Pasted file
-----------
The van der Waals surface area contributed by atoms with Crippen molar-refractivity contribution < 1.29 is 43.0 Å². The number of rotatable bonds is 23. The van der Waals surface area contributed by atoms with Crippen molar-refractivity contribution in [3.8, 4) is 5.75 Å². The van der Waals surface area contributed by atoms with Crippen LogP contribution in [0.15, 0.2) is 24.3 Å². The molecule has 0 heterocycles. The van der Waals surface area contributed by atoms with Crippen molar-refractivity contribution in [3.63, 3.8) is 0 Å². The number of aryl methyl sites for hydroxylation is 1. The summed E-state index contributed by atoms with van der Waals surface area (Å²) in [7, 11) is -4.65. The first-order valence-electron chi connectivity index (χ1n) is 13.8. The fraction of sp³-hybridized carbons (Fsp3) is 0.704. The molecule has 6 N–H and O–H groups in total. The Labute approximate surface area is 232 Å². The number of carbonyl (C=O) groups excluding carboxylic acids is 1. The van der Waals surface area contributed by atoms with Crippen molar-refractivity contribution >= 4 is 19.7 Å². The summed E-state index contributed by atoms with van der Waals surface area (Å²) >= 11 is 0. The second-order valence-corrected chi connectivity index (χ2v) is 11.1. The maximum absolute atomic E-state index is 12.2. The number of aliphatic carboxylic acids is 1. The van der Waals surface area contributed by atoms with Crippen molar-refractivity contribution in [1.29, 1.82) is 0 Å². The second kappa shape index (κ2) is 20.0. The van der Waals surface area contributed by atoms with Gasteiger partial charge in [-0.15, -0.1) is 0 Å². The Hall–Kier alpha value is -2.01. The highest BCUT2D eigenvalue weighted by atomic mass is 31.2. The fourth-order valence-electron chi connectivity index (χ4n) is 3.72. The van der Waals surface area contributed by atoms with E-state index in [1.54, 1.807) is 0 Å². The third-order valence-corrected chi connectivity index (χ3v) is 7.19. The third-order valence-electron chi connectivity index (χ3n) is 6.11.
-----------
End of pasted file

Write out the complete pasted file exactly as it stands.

The van der Waals surface area contributed by atoms with Crippen molar-refractivity contribution < 1.29 is 43.0 Å². The number of rotatable bonds is 23. The van der Waals surface area contributed by atoms with Crippen molar-refractivity contribution in [3.8, 4) is 5.75 Å². The van der Waals surface area contributed by atoms with Crippen LogP contribution in [0.15, 0.2) is 24.3 Å². The molecule has 0 heterocycles. The van der Waals surface area contributed by atoms with Crippen molar-refractivity contribution in [3.63, 3.8) is 0 Å². The number of aryl methyl sites for hydroxylation is 1. The summed E-state index contributed by atoms with van der Waals surface area (Å²) in [7, 11) is -4.65. The first-order valence-electron chi connectivity index (χ1n) is 13.8. The fraction of sp³-hybridized carbons (Fsp3) is 0.704. The molecule has 6 N–H and O–H groups in total. The Labute approximate surface area is 232 Å². The number of carbonyl (C=O) groups excluding carboxylic acids is 1. The van der Waals surface area contributed by atoms with Crippen molar-refractivity contribution >= 4 is 19.7 Å². The summed E-state index contributed by atoms with van der Waals surface area (Å²) >= 11 is 0. The second-order valence-corrected chi connectivity index (χ2v) is 11.1. The maximum absolute atomic E-state index is 12.2. The number of aliphatic carboxylic acids is 1. The van der Waals surface area contributed by atoms with Crippen molar-refractivity contribution in [1.29, 1.82) is 0 Å². The second kappa shape index (κ2) is 20.0. The van der Waals surface area contributed by atoms with Gasteiger partial charge in [-0.15, -0.1) is 0 Å². The Hall–Kier alpha value is -2.01. The highest BCUT2D eigenvalue weighted by atomic mass is 31.2. The fourth-order valence-electron chi connectivity index (χ4n) is 3.72. The van der Waals surface area contributed by atoms with E-state index in [1.54, 1.807) is 0 Å². The third-order valence-corrected chi connectivity index (χ3v) is 7.19. The third-order valence-electron chi connectivity index (χ3n) is 6.11.